For me, the answer to this question is value. If you offer Ryan in a deal you'll likely get a shrug and an offer of a WR3. If you throw the name Orton out, there has to be at least one fool in your league who thinks he is a lock for a top-5 finish this season. Given that, I'd like to see you try and deal Orton for a top flight player who can help you with your bye issues and potentially be a starter for you the rest of the way.

I think now is a great time to buy low on the Panthers running backs. They can't be this bad all year. What do you think of a deal of Ryan Mathews and Mike Tolbert straight up for the Panthers duo?-- Peter, Boulder, Colo.

I don't get it. I really don't.

In 2008, DeAngelo Williams was third in the NFL with 1,515 rushing yards, and led the league with 18 rushing scores. Jonathan Stewart produced 836 yards and 10 scores. Last season the attack was more balanced as Williams went for 1,117 yards and seven scores while Stewart produced 1,133 yards and 10 scores. This season Williams is on pace for barely 1,060 yards and four scores, while Stewart is on pace for four touchdowns and less than 400 yards rushing. Given the fact that Matt Moore and Jimmy Clausen have thrown for an average of 175 yards a week with 0.75 scores, you seriously have to wonder what the brain trust in Carolina is thinking. Certainly the two are related -- you need a proficient passing attack to open up rushing lanes -- but when your two best offensive players are your running backs you need to call on them more than 21 times a game. In order for the offense to have any success, Williams and Stewart must see a heavier workload.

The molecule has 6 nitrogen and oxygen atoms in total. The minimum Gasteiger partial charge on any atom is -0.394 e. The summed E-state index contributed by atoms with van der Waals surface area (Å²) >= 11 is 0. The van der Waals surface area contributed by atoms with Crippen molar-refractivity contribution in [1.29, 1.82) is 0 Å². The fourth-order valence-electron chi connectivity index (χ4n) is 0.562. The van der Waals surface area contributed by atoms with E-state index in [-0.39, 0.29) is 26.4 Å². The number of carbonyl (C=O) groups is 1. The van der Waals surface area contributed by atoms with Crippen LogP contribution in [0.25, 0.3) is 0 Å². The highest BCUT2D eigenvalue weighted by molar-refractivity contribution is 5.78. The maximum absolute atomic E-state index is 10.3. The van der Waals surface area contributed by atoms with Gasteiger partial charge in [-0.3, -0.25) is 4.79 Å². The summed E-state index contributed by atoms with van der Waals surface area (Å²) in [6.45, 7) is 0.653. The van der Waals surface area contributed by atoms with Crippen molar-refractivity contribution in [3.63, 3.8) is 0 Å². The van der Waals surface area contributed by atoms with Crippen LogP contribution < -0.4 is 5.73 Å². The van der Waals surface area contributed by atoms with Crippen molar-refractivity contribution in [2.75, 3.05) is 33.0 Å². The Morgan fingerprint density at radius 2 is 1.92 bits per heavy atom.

As for the Chargers situation, it's a bit muddled right now. Many people had Mathews as a top-10 overall selection this season, thinking he would rack up 300 touches in the Chargers' potent offense. An ankle injury slowed the movement of the bandwagon, and in his place the bowling ball that is MikeTolbert has averaged 17 carries, 85 yards and one score the past three weeks. Does that mean that Tolbert will get more work than we anticipated moving forward? It certainly does, but at the same time coach Norv Turner is still saying that Mathews is his guy. "I'm committed to Ryan being our starting back ..."

Both backfields are "shared" right now, and both figure to be effective moving forward. If you need to play both backs each week, not a scenario I ever want a piece of, I would suggest going with the Chargers duo. You'll get yards and scores in that potent offense, so even if Tolbert steals goal-line work you are set. However, if you want to hit a home run I suggest the Panthers. If one of the two players were to become injured the other back could explode. I realize that the situation in Carolina is dire, especially with Steve Smith out with an ankle injury, and the offensive scheme in need of major revision. At the same time, Williams and Stewart are undeniably more talented than the twosome from southern California. Now if the Panthers play-callers would just realize that fact, we could be in business.

Ray Flowers is Managing Editor for Fanball.com Owners Edge and RotoTimes.com. His work can be found weekly, exclusively at the home of fantasy football: Fanball.com. To e-mail Ray a question for next week's piece, drop him a line at rflowers@fanball.com. You can also hear Ray's thoughts at the Fanball.com Sirius XM Homepage. (Ray is the co-host of a daily radio show on XM 147 and Sirius 211 satellite radio).